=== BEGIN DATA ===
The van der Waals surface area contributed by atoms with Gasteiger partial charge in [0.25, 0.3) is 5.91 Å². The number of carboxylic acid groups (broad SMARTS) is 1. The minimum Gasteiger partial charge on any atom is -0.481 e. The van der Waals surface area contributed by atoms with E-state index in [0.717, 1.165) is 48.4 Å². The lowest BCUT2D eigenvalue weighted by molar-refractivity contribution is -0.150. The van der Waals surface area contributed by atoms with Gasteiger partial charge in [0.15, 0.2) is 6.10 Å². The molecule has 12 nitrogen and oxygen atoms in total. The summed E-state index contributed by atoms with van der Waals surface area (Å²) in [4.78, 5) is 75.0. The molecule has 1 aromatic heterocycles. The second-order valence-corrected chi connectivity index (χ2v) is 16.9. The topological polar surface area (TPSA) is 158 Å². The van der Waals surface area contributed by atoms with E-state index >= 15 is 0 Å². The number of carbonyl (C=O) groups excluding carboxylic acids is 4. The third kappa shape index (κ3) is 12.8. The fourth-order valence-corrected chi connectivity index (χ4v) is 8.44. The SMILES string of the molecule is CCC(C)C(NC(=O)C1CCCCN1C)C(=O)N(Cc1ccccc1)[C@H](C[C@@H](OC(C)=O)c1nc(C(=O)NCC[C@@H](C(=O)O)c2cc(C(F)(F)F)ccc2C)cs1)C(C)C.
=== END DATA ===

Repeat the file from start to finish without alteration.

The van der Waals surface area contributed by atoms with Gasteiger partial charge in [0.25, 0.3) is 5.91 Å². The number of carboxylic acid groups (broad SMARTS) is 1. The minimum Gasteiger partial charge on any atom is -0.481 e. The van der Waals surface area contributed by atoms with E-state index in [0.717, 1.165) is 48.4 Å². The lowest BCUT2D eigenvalue weighted by molar-refractivity contribution is -0.150. The van der Waals surface area contributed by atoms with Gasteiger partial charge in [0.15, 0.2) is 6.10 Å². The molecule has 12 nitrogen and oxygen atoms in total. The summed E-state index contributed by atoms with van der Waals surface area (Å²) in [4.78, 5) is 75.0. The molecule has 1 aromatic heterocycles. The second-order valence-corrected chi connectivity index (χ2v) is 16.9. The topological polar surface area (TPSA) is 158 Å². The van der Waals surface area contributed by atoms with E-state index >= 15 is 0 Å². The number of carbonyl (C=O) groups excluding carboxylic acids is 4. The third kappa shape index (κ3) is 12.8. The fourth-order valence-corrected chi connectivity index (χ4v) is 8.44. The SMILES string of the molecule is CCC(C)C(NC(=O)C1CCCCN1C)C(=O)N(Cc1ccccc1)[C@H](C[C@@H](OC(C)=O)c1nc(C(=O)NCC[C@@H](C(=O)O)c2cc(C(F)(F)F)ccc2C)cs1)C(C)C.